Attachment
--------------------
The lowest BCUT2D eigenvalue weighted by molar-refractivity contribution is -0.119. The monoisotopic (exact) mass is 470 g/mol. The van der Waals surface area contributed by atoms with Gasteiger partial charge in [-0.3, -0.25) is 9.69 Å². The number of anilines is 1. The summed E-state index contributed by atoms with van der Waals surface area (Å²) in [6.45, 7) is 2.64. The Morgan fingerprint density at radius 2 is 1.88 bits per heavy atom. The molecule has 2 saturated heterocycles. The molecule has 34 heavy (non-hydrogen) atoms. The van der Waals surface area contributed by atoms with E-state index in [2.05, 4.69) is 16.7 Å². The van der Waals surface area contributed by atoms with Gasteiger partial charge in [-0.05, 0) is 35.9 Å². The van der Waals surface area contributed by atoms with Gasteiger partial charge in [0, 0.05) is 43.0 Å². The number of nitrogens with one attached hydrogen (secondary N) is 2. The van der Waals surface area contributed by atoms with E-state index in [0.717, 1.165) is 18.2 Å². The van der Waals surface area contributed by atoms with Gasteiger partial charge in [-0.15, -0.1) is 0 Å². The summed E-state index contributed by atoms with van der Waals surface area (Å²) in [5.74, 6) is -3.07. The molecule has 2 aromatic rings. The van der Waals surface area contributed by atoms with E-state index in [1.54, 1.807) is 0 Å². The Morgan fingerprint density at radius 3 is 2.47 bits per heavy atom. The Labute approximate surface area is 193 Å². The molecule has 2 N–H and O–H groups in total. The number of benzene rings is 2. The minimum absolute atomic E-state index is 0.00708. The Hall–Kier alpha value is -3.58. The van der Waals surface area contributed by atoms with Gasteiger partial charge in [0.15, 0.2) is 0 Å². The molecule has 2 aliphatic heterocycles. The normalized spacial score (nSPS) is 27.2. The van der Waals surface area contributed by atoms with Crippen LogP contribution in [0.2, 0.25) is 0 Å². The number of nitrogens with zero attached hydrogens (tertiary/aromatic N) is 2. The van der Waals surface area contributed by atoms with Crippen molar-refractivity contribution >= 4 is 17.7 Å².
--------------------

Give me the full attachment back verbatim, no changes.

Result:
The lowest BCUT2D eigenvalue weighted by molar-refractivity contribution is -0.119. The monoisotopic (exact) mass is 470 g/mol. The van der Waals surface area contributed by atoms with Gasteiger partial charge in [-0.3, -0.25) is 9.69 Å². The number of anilines is 1. The summed E-state index contributed by atoms with van der Waals surface area (Å²) in [6.45, 7) is 2.64. The Morgan fingerprint density at radius 2 is 1.88 bits per heavy atom. The molecule has 2 saturated heterocycles. The molecule has 34 heavy (non-hydrogen) atoms. The van der Waals surface area contributed by atoms with E-state index in [2.05, 4.69) is 16.7 Å². The van der Waals surface area contributed by atoms with Gasteiger partial charge in [-0.05, 0) is 35.9 Å². The van der Waals surface area contributed by atoms with Gasteiger partial charge in [0, 0.05) is 43.0 Å². The number of nitrogens with one attached hydrogen (secondary N) is 2. The van der Waals surface area contributed by atoms with E-state index in [0.717, 1.165) is 18.2 Å². The van der Waals surface area contributed by atoms with Gasteiger partial charge in [-0.15, -0.1) is 0 Å². The summed E-state index contributed by atoms with van der Waals surface area (Å²) in [5.74, 6) is -3.07. The molecule has 2 aromatic rings. The van der Waals surface area contributed by atoms with E-state index in [1.54, 1.807) is 0 Å². The Morgan fingerprint density at radius 3 is 2.47 bits per heavy atom. The Labute approximate surface area is 193 Å². The molecule has 2 N–H and O–H groups in total. The number of benzene rings is 2. The minimum absolute atomic E-state index is 0.00708. The Hall–Kier alpha value is -3.58. The van der Waals surface area contributed by atoms with Gasteiger partial charge in [0.15, 0.2) is 0 Å². The molecule has 2 aliphatic heterocycles. The normalized spacial score (nSPS) is 27.2. The van der Waals surface area contributed by atoms with Crippen LogP contribution in [0.2, 0.25) is 0 Å². The number of nitrogens with zero attached hydrogens (tertiary/aromatic N) is 2. The van der Waals surface area contributed by atoms with Crippen molar-refractivity contribution >= 4 is 17.7 Å².